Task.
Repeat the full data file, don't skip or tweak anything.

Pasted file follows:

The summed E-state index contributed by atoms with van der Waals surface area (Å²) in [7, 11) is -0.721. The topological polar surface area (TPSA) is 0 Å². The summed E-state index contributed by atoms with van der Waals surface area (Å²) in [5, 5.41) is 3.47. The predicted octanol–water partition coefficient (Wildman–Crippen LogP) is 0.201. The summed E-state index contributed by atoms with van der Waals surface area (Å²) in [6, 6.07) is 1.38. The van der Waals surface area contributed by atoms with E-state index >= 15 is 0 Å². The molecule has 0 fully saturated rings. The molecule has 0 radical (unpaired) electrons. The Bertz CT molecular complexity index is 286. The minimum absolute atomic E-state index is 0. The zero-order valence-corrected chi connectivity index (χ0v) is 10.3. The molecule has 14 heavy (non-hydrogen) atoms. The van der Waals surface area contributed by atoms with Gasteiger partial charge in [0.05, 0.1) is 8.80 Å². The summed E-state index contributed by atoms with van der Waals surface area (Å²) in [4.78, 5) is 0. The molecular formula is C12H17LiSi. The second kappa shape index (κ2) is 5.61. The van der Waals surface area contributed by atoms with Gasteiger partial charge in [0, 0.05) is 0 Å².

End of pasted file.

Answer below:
The summed E-state index contributed by atoms with van der Waals surface area (Å²) in [7, 11) is -0.721. The topological polar surface area (TPSA) is 0 Å². The summed E-state index contributed by atoms with van der Waals surface area (Å²) in [5, 5.41) is 3.47. The predicted octanol–water partition coefficient (Wildman–Crippen LogP) is 0.201. The summed E-state index contributed by atoms with van der Waals surface area (Å²) in [6, 6.07) is 1.38. The van der Waals surface area contributed by atoms with E-state index >= 15 is 0 Å². The molecule has 0 fully saturated rings. The molecule has 0 radical (unpaired) electrons. The Bertz CT molecular complexity index is 286. The minimum absolute atomic E-state index is 0. The zero-order valence-corrected chi connectivity index (χ0v) is 10.3. The molecule has 14 heavy (non-hydrogen) atoms. The van der Waals surface area contributed by atoms with Gasteiger partial charge in [0.05, 0.1) is 8.80 Å². The summed E-state index contributed by atoms with van der Waals surface area (Å²) in [4.78, 5) is 0. The molecular formula is C12H17LiSi. The second kappa shape index (κ2) is 5.61. The van der Waals surface area contributed by atoms with Gasteiger partial charge in [0, 0.05) is 0 Å².